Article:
Voting by absentee ballot generally requires an application process, which varies from state to state. On the website of Yale Vowsa nonpartisan organization that works to increase civic engagement on campus.




“Many states may require you to submit a physical form, and often students don’t have access to envelopes and stamps,” Brook Smith ’25, vice president of Yale Votes, told News. “People get put off when you tell them to print something, because that’s going to the library.”




To address some of these difficulties, Yale Votes provides envelopes and stamps, and is working to place those materials in residential college offices. Students can receive absentee ballots at their residential colleges or post office boxes.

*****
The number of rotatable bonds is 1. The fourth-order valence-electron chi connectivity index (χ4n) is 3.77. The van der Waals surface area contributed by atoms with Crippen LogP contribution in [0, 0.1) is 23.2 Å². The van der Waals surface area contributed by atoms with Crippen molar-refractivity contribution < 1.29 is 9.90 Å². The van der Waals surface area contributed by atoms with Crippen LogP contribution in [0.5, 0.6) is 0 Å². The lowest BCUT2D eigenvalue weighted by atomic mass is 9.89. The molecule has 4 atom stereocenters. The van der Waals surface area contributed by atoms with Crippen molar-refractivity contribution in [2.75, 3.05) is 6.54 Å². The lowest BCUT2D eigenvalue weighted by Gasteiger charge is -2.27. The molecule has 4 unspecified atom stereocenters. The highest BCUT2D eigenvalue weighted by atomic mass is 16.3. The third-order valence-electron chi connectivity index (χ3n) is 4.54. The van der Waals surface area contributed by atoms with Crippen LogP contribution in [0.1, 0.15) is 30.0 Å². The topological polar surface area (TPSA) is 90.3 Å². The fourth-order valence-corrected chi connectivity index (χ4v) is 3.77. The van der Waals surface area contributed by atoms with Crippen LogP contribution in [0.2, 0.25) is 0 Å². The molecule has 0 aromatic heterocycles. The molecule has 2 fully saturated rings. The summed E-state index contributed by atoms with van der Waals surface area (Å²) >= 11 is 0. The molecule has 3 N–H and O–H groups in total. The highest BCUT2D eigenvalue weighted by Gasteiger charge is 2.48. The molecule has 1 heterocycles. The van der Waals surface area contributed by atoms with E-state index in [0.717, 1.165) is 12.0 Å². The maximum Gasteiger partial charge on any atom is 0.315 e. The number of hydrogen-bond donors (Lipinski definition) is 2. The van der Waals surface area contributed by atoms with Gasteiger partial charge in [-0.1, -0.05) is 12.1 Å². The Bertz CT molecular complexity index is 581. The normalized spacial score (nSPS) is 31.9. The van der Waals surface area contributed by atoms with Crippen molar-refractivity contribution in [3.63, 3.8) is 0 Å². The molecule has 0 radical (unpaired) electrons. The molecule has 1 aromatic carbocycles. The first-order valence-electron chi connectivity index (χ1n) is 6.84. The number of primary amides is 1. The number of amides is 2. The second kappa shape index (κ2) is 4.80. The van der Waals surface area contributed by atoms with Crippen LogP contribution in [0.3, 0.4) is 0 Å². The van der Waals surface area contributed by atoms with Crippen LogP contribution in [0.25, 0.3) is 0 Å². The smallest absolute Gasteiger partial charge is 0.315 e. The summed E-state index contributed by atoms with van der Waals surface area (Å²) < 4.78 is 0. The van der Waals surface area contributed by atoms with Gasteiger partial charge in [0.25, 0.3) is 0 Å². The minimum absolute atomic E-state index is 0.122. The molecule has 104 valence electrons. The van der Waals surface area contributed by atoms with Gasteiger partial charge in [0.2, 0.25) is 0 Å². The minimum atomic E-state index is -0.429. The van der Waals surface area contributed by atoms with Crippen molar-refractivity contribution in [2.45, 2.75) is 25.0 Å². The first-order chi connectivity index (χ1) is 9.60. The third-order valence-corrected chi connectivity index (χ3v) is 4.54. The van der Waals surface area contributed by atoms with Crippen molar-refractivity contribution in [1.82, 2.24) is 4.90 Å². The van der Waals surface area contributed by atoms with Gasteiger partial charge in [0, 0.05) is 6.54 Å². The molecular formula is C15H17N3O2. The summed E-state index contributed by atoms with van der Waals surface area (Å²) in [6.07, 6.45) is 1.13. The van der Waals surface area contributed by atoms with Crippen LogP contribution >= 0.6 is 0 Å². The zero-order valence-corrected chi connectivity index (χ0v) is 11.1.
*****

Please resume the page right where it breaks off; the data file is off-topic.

Yale Votes also hosts numerous events to encourage students to register to vote. On September 20, National Voter Registration Day, they set up voter registration tables in all dining halls and on Cross Campus.




“Students are generally very receptive to registering to vote and voting,” Smith said. “It’s just difficult. And we’re really just trying to bridge that gap between desire and access.”




He advised that students request their ballots as soon as possible to avoid potential last-minute mishaps. Ballots requested in mid to late October may not arrive in time to be returned by November 8th.




67 percent of eligible voters in New Haven participated in the 2020 election, according to the Connecticut Secretary of State’s office.


SADIE BOGRAD




Sadie Bograd covers City Hall. She is also a producer for the Full Disclosure podcast. She is a freshman from Kentucky at Davenport College with a prospective major in Urban Studies.